Redemption in the Ugliest of Spots

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For the next 36 days (and for the last four) I am leading my congregation through the American Bible Society’s reading plan, “Engage the Word.”  This year’s theme is the Red Thread of Redemption, an obvious rip off of the the video game series, “Red Dead Redemption.”  Honestly, I am surprised the American Bible Society keeps up with video game titles so they get props there.

Whereas in “Red Dead Redemption” the good guy brings about redemption by slaughtering as many bad guys as possible, the Biblical story brings about redemption by God working with fallen and flawed humanity to fix that which is broken.  Don’t get me wrong, I love slaughtering bad guys, especially if I have the big gun and if it just on a big screen television.  However, God’s thread of redemption is probably better.

There are many stories I can and will tell to my congregation during these 40 days but one I don’t seem to have time in sermons and bible studies for involves a young woman I met a little over a year ago.

I was guest preaching at a very tiny church in a mountain town in northeast Oregon.  The congregation ran about 20 people on a good Sunday, most of them older and all of them wonderful.  While I preached a meager message about true fellowship a tall and skinny woman in her early twenties sat in the back row reading Twilight.  In thinking back about my sermon, I am not sure I blame her.

After the service a leader explained to me that she had been a part of the church for awhile now and a part of the community for longer but that she was fairly mentally ill.  Although she was in her twenties, she had the maturity of a 12 year old.

You see, when she was 2 and a half years old, her single mom left the apartment one day and did not come back, leaving her and her infant brother to fend for themselves.  It was a month or so before somebody discovered them and by a great miracle both were alive.  The 2 year old had done everything she knew to keep her and her brother alive.  They had eaten every bit of food in the house, including their own feces.  They were extremely malnourished and it took months to restore their fragile immune systems to something workable.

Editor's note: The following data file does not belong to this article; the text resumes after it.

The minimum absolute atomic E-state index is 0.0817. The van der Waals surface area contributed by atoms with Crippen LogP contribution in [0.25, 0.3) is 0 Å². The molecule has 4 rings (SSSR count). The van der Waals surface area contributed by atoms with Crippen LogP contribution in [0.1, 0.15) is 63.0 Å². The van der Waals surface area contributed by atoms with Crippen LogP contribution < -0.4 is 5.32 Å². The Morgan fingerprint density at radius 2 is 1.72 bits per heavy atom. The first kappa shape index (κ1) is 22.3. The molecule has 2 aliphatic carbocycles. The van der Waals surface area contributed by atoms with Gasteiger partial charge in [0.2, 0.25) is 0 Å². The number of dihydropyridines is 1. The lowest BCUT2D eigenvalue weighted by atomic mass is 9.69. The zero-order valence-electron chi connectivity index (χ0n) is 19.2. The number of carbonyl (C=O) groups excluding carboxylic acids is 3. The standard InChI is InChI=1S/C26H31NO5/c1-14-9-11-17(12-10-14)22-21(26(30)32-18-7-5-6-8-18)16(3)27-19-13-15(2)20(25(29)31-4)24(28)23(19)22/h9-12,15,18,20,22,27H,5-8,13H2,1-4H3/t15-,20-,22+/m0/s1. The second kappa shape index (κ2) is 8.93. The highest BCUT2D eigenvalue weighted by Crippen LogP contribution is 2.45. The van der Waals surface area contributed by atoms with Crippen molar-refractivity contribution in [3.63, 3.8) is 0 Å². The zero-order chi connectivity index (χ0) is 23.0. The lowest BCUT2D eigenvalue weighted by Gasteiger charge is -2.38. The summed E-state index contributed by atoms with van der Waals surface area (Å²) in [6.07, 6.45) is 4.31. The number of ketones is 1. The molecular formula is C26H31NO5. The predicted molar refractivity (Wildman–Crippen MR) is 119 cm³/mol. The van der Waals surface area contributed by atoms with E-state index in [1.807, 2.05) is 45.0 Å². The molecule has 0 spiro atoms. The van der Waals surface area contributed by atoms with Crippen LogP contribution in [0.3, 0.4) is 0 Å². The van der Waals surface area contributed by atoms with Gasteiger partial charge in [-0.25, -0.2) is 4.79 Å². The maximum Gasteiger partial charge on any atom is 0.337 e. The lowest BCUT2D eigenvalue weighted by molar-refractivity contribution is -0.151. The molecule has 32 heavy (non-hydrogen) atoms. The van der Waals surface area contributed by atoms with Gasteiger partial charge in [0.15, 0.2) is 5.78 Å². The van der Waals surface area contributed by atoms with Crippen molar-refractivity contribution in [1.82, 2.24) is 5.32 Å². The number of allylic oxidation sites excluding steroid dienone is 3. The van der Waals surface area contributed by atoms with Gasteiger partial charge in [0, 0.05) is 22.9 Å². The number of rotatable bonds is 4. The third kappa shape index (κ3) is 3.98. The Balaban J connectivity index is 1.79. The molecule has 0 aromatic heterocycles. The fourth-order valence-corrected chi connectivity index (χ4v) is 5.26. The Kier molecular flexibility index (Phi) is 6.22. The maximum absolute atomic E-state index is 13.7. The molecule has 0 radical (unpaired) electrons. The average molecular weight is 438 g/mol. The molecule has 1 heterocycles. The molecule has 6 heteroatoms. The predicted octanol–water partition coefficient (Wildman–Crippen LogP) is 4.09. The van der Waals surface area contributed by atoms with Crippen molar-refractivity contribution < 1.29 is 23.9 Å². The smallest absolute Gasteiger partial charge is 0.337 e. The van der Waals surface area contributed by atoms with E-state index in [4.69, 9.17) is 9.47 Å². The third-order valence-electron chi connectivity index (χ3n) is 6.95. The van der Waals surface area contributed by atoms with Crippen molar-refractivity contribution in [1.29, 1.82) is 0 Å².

The infant son grew up to be incredibly violent and angry.  He is now in a mental health home and will live out his life there.  The toddler daughter is able to hold a steady job at a local business who is patient with her.  She has learned some valuable skills but still struggles to connect with people and always will.

What does redemption possibly look like in this situation?  Why do these things happen?  Why must they happen?

In “Red Dead Redemption” and the games like it, we would just have to buy a big gun and go find mom and maybe dad and maybe some family members along the way and, of course, a thousand henchmen with smaller guns and worse aim.  But in the real world, such justice would not solve anything.  It would just orphan many other children and widow many other wives.

In God’s story redemption works a bit differently.  It looks like a Son who being in very nature, God and living a genuinely human but perfect life becomes a victim of criminal and societal abuse.  His sacrifice creates a community called the “ekklesia” or the “called out ones” whose job it is to embody and inhabit this type of love in the world.  All of this means that one day when someone finds a toddler and a baby alone in an apartment, badly malnourished and sitting in their own filth, God can take over and go to work through the church.  The community of God, sharing in God’s substance through the communion table becomes the hands and feet of Jesus which welcome the children into its open embrace.  We have a God who empowers us with God’s very presence to love the hurt and broken back to eternal life.

And that is a thread I am glad to be a fiber in!

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